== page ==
You want exotic. You want desert. You want frothing fundamentalists.
But instead Tehran gives you an elegant city of skyscrapers, framed by sapphire blue mountains. It gives you a warm, passionate and gentle people who will stop at the roadside and wave at you.
In February 2016, I had the privilege to fly across Asia to the Middle East as part of a programme organised by the National University of Singapore (NUS). Titled the ‘Civilisation of Iran Study Trip’, the itinerary on the ground was designed by Dr Ahouie and Mr. Mirani (our coordinating hosts). We were whizzed on a dazzling, eclectic survey of Tehran in the ridiculously short span of a week.
It was a bruising programme: we would start the day at 9am, and have no personal time to rest nor relax nor reflect until the end of the day, usually 9 or 10pm. This amounted to an average of about ten to twelve hours a day engaging our brains and our interpersonal skills: with our hosts, with each other, with the physical environment, with the intellectual environment around us. It was a fully immersive and comprehensive experience. It required an insatiable curiosity and stamina. The intellectual pace was breath-taking.
The first few days were a fantastic shock. Fresh off the plane, we were kicked about five hours out of joint due to the differing timezones of Singapore and Tehran. Bleary and disoriented, we were treated to that initiation all unseasoned visitors to the country get: a three-hour long visa grind, courtesy of nonchalant immigration officials. (“Ah, yes, you….”Remembers pile of Singaporean passports thrown to one side. Scribbles ’70 EURO’ on a piece of paper “Pay THIS over THERE. GO.”)
We were then whisked almost straight away to a six-hour introduction of Iran: from its geographical borders, to its political circumstances; from its historical lineages to its cultural dimensions. 10pm into the first day and we had been overwhelmingly dazzled.
The next few days in Iran proved to be no less intense. Our hosts were happily and madly determined to show us that Iran was not the “rogue nation” it had so often been caricatured as. We attended numerous academic conferences on Shia Islam and Persian culture. We were invited to press conferences at publishing houses. We listened to lectures by clerics with doctorates and deanships. In silenced awe, we witnessed our very own Professor Syed Farid Alatas duke it out with the leading, preeminent intellectuals of Tehran. Our guides: three Masters students from the Faculty of World Studies at the University of Tehran, took us to museums, libraries and bazaars. In one memorable instance, we even wandered into a sleek shopping centre – which could have been the sibling of nex at Serangoon, or Vivocity at Harbourfront. Across uncountable cups of tea, we shared our shy curiosity with each other’s cultures, histories and life experiences.
“What,” Mohammed, a Palestinian Studies major (and an old, dear friend I had first met in Istanbul) asked sardonically “did you expect this place to be a desert?”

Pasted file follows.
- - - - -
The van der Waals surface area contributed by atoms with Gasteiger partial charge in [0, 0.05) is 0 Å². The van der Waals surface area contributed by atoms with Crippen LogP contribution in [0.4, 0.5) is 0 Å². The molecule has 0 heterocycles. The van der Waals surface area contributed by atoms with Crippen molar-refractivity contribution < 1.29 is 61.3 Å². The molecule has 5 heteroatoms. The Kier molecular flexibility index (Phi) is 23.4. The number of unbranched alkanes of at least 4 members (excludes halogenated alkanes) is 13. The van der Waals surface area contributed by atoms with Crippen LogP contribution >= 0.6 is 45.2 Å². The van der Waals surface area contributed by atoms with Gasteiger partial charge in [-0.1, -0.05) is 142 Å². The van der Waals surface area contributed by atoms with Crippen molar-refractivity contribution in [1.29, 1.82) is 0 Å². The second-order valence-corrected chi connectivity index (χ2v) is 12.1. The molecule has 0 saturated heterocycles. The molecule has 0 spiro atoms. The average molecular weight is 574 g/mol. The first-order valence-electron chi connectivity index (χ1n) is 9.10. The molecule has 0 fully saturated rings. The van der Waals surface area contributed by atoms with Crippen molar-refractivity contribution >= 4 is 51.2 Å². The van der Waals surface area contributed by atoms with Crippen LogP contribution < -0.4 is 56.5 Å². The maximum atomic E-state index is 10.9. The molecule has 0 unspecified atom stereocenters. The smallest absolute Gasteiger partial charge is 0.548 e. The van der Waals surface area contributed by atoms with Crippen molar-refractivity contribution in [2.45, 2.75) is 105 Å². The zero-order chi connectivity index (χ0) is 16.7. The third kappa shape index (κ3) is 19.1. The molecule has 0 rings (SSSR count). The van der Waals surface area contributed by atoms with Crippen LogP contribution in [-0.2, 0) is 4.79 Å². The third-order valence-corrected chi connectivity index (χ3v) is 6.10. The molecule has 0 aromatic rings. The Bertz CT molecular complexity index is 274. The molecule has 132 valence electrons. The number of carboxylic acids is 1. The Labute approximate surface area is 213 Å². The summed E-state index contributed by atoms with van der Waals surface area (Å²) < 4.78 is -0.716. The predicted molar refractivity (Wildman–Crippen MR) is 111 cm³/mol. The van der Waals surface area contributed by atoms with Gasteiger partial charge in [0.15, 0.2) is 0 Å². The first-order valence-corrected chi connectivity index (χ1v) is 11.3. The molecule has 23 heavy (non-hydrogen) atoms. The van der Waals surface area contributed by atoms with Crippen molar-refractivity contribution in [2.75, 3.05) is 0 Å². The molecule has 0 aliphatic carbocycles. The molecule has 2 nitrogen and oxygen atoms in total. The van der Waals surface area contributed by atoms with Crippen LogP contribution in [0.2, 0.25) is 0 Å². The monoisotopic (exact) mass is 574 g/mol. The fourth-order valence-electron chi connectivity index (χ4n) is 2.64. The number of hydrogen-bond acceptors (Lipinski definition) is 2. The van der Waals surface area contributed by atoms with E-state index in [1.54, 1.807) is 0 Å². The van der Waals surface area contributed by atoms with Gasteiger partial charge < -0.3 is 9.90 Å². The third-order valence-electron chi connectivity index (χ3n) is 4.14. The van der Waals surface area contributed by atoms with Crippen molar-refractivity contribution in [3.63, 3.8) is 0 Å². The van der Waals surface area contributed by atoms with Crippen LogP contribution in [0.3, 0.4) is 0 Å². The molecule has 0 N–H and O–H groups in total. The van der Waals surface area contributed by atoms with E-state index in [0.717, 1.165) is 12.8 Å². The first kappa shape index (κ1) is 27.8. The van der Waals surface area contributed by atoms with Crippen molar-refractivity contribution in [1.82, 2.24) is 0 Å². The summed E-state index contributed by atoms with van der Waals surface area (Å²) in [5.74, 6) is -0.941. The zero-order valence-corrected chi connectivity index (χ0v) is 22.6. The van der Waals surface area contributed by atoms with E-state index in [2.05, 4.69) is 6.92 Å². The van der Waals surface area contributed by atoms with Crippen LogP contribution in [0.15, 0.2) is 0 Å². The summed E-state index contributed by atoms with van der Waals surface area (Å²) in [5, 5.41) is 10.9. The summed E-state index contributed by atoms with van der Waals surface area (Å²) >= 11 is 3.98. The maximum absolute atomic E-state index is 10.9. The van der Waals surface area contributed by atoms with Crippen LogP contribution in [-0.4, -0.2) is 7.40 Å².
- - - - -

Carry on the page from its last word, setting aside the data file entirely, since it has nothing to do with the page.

“You haven’t seen any camels here, have you?”
Iranian humour can be hilariously dry and deadpan.
No, we did not see any camels. Tehran is a metropolis replete with glassy skyscrapers, set like a rough, dusty gem at the foot of the great Elbruz mountain range, at the crossroads of many trade routes from Asia to Europe and/or Africa.
Tehran disappoints. You want the fundamentalists. You want the frightened, abused women. It is, after all, part of the narrative, and part of the adventure you read about in Western media.
But Tehran disappoints. It is a modern city, waking from a decade-long, sanction-imposed slumber. Tehran has always been a dusty, defiant city. It survives. Its palette is a stimulating, eclectic spectrum of the colour desert-dust, studded with flashes of skyscraper steel. I read Kuala Lumpur, Hong Kong and Singapore in its serrated horizon and cluttered gridlines.
Tehran disappoints. You look for the enraged mobs. You look for the mad mullah. Instead you see a gentle, kind and curious people. One evening we are stopped by a gruff, bearded man on a motorbike, demanding to speak to our guides. When his words are translated, the old man breaks into a grin. He had stopped to wish us visitors to Tehran a warm welcome, and hoped that we would enjoy our time here. You want an autocracy under an iron fist. Instead we land in the midst of a fevered election campaign, the streets aswirl with posters and flyers telling you to vote for this or that party. You want a mad mullah, frothing in his fundamentalist angst. Instead you attend a thoughtful, enjoyable lecture by a cleric on the historical coexistence of science and faith.
You studied about the Iranian revolution in junior college, in the context of Islamic fundamentalism. You watched Affleck’s Argo and remember only the part where they all drank alcohol to celebrate escaping Iranian airspace (and repeated ‘argofuckyourself’, sniggering, for the next week or so). You read Persepolis I and II and steeled yourself for Cultural Encounters.
Tehran disappoints. You didn’t get to run away from yelling mobs. You weren’t arrested. You picked up election posters and flyers as souvenirs. You listened to the quiet frustration of young Iranians stuck in an economically and politically isolated country. But you also listened to their hopes and aspirations. You were invited to their homes, you were welcomed warmly to their city. Some disappointments are incredibly pleasant.
What is Tehran? Tehran is itself and its own people, and we are the illusions we choose to imbibe.
An earlier version of this post was published in a student-run publication, The Cinnamon Roll, which you can read again here. This is my most recent post for the publication, after almost a one-year hiatus.